Humidity and daily temperature must be considered together to determine a drought condition for the natural environment; precipitation alone or the lack of them, may not be the main reason of such a condition.
Low average temperature, day and night, will allow plants to tolerate relatively dry soil conditions; up to 5C, plants are in vegetative mode with no evaporation, they will require a minimum amount of water from the soil.
However local conditions of light and sandy soil, shallow ground on rocky formation, limited soil autonomy in pots and containers (as in raised beds) do not conform to the same measures, humidity being altered rapidly within the amount of soil available and by the density and quality of that soil (loamy versus organic top soil).
Such conditions vary also even more in exposed areas of sheltered and sunny South and Southwest embankments, as well as windy Northern and Northeastern exposures. Heat and cold variations between day and night modify the relative humidity of those areas, potential drought will be present, whatever the normality elsewhere.
Summer droughts, as we know them, are the result of climate change, with higher overall temperatures during periods of several weeks, without any precipitation at all to refill the underground water table depleted naturally or by abusive use of the water reserves. However, here again, the temperatures and precipitations must be considered together within the time involved (summer and fall) for the relation and the consequences they have with nature.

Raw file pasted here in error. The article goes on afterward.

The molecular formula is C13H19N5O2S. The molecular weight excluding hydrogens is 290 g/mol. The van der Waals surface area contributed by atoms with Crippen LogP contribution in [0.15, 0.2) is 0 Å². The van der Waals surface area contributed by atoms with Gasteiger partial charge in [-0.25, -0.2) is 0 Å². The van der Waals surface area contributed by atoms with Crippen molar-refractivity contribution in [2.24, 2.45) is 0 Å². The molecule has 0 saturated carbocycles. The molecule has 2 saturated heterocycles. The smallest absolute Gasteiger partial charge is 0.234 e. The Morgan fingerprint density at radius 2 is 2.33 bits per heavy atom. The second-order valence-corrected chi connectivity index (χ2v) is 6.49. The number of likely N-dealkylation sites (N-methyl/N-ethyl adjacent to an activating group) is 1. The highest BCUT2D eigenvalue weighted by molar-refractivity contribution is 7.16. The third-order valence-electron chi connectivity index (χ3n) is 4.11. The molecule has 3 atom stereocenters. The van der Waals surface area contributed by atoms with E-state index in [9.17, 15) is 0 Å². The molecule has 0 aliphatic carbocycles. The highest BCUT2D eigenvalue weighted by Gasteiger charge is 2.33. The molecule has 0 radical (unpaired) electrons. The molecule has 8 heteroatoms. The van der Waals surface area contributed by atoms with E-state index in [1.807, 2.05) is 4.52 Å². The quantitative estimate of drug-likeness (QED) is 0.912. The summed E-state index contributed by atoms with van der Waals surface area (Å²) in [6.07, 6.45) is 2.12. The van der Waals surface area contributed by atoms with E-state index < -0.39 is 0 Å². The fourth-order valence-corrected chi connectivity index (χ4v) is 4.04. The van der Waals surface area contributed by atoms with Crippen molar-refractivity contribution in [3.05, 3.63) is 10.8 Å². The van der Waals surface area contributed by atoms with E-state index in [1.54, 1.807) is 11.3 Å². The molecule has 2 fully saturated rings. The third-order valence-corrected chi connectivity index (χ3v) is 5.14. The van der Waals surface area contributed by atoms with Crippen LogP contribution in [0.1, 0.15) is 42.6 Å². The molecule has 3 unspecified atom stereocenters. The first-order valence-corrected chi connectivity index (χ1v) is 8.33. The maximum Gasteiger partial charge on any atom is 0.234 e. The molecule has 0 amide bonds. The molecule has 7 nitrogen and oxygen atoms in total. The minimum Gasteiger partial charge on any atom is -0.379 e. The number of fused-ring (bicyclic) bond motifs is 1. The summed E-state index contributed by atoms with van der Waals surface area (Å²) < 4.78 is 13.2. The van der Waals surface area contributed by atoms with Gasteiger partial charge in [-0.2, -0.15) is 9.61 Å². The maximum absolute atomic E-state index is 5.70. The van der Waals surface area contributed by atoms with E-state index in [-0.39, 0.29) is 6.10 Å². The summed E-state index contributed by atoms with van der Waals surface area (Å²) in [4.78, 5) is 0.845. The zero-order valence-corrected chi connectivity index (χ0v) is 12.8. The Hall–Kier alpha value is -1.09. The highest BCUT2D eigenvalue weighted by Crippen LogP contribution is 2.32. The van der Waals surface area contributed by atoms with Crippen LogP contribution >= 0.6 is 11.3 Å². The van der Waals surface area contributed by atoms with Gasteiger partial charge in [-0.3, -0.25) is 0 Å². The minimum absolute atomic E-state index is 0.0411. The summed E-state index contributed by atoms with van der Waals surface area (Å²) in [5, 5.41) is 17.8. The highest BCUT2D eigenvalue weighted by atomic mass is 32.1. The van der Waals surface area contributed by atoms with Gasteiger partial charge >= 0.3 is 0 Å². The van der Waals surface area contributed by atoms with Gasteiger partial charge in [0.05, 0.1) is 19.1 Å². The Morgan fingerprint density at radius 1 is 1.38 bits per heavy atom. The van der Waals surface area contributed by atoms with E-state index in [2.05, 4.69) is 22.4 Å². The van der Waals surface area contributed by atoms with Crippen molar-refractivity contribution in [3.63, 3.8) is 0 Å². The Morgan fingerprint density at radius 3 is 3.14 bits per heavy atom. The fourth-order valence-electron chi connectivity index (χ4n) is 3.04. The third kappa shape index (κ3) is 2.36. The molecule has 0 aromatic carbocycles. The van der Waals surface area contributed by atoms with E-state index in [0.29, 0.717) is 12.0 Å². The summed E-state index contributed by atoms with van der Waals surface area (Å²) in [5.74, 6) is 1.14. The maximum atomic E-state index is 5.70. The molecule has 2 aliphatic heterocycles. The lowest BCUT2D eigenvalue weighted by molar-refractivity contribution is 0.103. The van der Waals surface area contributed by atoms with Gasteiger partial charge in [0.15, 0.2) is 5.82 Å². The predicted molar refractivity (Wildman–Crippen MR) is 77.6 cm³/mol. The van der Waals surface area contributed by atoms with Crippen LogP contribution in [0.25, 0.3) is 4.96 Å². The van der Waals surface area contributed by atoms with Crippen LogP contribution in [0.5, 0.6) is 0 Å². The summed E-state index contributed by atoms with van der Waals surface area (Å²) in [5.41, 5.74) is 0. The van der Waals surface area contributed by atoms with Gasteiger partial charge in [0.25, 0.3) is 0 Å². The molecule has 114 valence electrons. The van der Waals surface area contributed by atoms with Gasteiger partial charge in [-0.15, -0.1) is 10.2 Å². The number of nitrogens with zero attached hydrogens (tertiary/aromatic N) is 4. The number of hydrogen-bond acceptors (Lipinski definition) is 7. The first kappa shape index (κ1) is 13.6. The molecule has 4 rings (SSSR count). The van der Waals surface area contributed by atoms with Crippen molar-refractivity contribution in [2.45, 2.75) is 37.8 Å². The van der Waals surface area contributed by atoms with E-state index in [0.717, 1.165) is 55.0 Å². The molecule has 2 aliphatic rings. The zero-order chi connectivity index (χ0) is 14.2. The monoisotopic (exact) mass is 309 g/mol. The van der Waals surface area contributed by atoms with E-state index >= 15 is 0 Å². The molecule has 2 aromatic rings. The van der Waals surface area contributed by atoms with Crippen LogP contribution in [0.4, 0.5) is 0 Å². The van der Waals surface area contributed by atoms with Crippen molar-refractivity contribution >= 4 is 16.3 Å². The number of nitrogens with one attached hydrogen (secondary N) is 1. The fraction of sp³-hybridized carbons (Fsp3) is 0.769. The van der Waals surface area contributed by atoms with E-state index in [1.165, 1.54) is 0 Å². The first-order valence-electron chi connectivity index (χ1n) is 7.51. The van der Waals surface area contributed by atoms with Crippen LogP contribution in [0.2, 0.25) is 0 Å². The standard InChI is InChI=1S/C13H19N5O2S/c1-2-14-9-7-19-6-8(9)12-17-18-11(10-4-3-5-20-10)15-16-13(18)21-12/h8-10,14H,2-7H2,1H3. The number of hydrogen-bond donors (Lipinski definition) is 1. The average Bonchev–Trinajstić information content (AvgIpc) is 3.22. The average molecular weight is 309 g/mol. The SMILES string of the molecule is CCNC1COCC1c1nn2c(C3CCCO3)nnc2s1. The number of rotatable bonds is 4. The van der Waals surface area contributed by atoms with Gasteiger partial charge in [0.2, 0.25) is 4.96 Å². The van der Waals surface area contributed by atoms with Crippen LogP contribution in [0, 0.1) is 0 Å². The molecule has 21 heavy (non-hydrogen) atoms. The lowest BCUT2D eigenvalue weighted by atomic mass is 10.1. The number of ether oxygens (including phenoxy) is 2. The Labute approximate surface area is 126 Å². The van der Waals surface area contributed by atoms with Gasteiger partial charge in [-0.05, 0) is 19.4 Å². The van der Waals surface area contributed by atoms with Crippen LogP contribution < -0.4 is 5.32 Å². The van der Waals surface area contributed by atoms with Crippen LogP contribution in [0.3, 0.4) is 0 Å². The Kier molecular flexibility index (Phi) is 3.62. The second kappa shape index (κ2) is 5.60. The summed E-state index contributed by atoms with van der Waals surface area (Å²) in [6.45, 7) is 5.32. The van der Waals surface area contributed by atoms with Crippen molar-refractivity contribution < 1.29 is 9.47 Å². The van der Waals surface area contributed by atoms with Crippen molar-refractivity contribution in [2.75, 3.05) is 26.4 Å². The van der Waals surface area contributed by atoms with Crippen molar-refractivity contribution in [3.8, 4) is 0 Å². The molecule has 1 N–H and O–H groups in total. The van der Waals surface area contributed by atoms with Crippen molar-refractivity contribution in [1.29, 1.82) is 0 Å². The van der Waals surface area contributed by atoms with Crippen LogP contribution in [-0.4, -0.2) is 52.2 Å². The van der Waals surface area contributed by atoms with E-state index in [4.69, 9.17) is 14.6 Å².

Species used to moderate temperature variations and regular rainy conditions such as Red cedar (Thuya plicata), Hemlocks (Tsuga Canadensis), large leaf Maple (Acer grandifolia), Arbutus (Arbutus Menziesi), Salal (Gaultheria Shallon) are being stressed to their survival limit and a number will disappear in more exposed locations.
Comparing the data of the past 25 years, similar conditions for April occurred 4 times in 1998, 2004, 2016, 2020, regarding their monthly precipitations. Both 2016 and 2020 had 10 rainy days in April: 39.8 mm in 2016, 33.8mm in 2020. Yet a major difference separates those two years: their temperatures. In 2016 the average maximum for the month was 17 C, with extremes of 28.8 C. average low temperature of 8.6 C with extreme low of 4.8 C; while in 2020 the average maximum was 14.2 C and average low of 5.7 C with extreme low of 0.7 C.
In 2020, April was a relatively cold month with 10 days of precipitation, after a cold month of March with 91mm of precipitation. As a consequence this year everything is still green and healthy at the start of the blooming season; moderate temperature and precipitation will probably help the pollination of most of our fruit trees. Rain in May will be the decisive factor of a potential early drought on Bowen Island.
André Chollat and Anne Franc de Ferrière have recorded rainfall on Bowen since 1992. André trained as a horticulturist in France. For 32 years André worked with Radio Canada informing about plants and related topics.